Friday, July 31, 2015



Label: IFC Midnight
Region Code: 1 

Duration: 83 Minutes
Rating: Unrated
Audio: English DTS-HD MA 5.1 with Optional English SDH Subtitles
Video: Anamorphic Widescreen (1.85:1) 
Director: Seth Grossman
Cast: Lara Vosburgh, Morgan McClellan, Kate Whitney, Brian Flaherty, Colleen McGrann, Christopher Parker 

Demon possession and found-footage have been around for awhile now, apparently in the minds of young filmmakers they go together like peanut butter and chocolate,  but most of them just aren't that great in my opinion. I typically proceed with caution coming into these found-footage movies, which might be unfair, but once you've been burned numerous times by a well-worn trend you'd be foolish not, fool me once shame on me, fool me twice shame on me, as they say. 

The movie has a pretty standard set-up, a teenage drug addict Carson (Lara Vosburgh) is followed by a documentary crew whom are there to document how the teen went from straight-a Catholic schoolgirl to straight-up heroin addict. After a few days of observing her behaviors at home and interviewing friends and family she agrees to committed to a rehab facility. The documentary producer thinks they've struck ratings gold when she announces that she believes herself to be a  victim of demon possession. The producer is just so excited about this turn of events, of course she doesn't believe Carson is demon-possessed, she chalks it up to drug-induced weirdness, but she is absolutely ready to exploit Carson illness just the same. 

This is very much how I imagine these type of reality-based TV programs are, I imagine HLN's Nancy Grace waking up each morning and reading the newspaper, wringing her hands with delight when another child is victimized or murdered, because without the misery of the world these people would have very little to do with themselves, they hunger for and feast upon how awful the world can be, and that is why I despise those types of "news" programs. 

Once Carson is admitted to the rehab facility we meet her fellow addicts, a collection of junkies, pill-poppers and sex addicts who welcome her into the group, but sort of turn on her when she confesses she might be demon-possessed. Perhaps unsurprisingly these junkies, each going through their own drug withdrawal, can be a surly bunch, but I probably would too if someone started pulling my darkest secrets from out of nowhere and sharing them with my recovery group, which happens in a very Exorcist sort of way during a group meeting.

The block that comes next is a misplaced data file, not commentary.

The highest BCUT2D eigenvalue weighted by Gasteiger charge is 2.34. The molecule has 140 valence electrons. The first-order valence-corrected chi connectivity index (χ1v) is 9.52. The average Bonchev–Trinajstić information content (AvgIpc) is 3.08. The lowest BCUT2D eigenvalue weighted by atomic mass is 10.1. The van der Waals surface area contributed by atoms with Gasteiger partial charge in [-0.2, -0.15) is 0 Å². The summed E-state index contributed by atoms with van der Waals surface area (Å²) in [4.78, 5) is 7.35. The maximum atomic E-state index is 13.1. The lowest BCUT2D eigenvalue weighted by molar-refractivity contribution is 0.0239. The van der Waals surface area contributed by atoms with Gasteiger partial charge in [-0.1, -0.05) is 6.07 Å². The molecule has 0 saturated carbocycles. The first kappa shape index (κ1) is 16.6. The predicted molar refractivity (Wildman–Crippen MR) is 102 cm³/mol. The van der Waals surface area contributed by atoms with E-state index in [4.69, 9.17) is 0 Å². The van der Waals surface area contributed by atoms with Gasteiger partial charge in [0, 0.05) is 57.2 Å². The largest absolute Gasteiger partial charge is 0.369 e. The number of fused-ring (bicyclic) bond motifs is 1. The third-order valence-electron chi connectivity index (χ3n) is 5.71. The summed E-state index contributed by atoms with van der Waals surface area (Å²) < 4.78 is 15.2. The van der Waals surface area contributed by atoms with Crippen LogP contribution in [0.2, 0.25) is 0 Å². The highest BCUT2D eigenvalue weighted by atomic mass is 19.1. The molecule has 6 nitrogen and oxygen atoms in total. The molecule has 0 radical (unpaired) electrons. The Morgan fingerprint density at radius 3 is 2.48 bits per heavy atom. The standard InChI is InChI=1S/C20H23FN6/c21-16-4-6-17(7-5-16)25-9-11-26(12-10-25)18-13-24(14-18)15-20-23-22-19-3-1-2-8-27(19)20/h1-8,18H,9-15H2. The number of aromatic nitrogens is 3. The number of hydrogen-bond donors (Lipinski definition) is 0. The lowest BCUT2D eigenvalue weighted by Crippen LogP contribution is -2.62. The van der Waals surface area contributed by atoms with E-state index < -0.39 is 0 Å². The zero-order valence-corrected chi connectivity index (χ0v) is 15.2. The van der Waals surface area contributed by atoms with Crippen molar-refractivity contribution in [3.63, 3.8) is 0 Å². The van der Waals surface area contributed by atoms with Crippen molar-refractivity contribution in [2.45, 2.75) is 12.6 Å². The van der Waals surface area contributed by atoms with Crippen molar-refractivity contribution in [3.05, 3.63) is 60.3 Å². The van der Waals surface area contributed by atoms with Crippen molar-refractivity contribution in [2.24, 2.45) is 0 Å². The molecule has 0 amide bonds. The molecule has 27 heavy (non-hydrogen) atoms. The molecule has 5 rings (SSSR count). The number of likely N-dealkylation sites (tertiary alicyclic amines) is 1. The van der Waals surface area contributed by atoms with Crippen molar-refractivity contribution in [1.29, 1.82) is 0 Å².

As the movie plays out we get some back story about Carson's home life, like the fact that her father is a recovering alcoholic with anger management issues, and how those might feed into the young woman's own issues. Later a school friend reveals the possible origins of her addiction and strange behavior, which of course has been caught on-camera.  A production assistant on the crew named Jason (Morgan McClellan) seems to be the only one who believes that there could be something to this demon possession things after all, his character is set-up early on as someone who might be drawn towards troubled woman, and he's got his work cut out for him with Carson, whom he develops a fondness for. 

I could never quite get a good read on the parents, if they believed it or not, but the rest of the documentary team and the doc at the rehab certainly don't. Of course the foreign nurse at the rehab clinic recognizes the signs of possession, in a very stereotyped portrayal with her coming from a primitive culture of course she would believe in such things, and is fired when she performs an impromptu cleansing. 

Most of the documentary crew are very minor characters, even Jason seems somewhat unneeded, and the feeling her develops for Carson come on a bit too fast, it goes from curiosity about her to overly emotional attachment in a heartbeat, it felt forced, but it didn't ruin it for me, just annoyed me.  

As a documentary style found-footage film we have plenty of the typical cam-footage that is captured both hand-held and from the POV of wall-mounted security cameras, plus an MTV Real World-styled confessional camera, all of which capture the ebb and flow of Carson's decent into demonic possession. At times she struggles to fight the influence, other times the evil inside takes over and she begins to exhibit more violent and strange behaviors, some of which are quite violent, nearly biting off the fingers of the film crew at one point. 

Lara Vosburgh is pretty great in the role of the troubled teen addict, she carries the film and does a balances the troubled teen struggling with addiction and demon possession about as well as I could imagine, I don't think I rolled my eyes even once, and that's a god sign. 
Things build to a decent finale with an appropriately freaky, violent and abrupt ending to the course of events, for those who have seen even just a handful of found-footage movies there are very few surprises to be had in my opinion, but it is well-assembled and the family drama and bizarre happening kept me tuned it right up to the end despite a sort of slow beginning. 3.5/5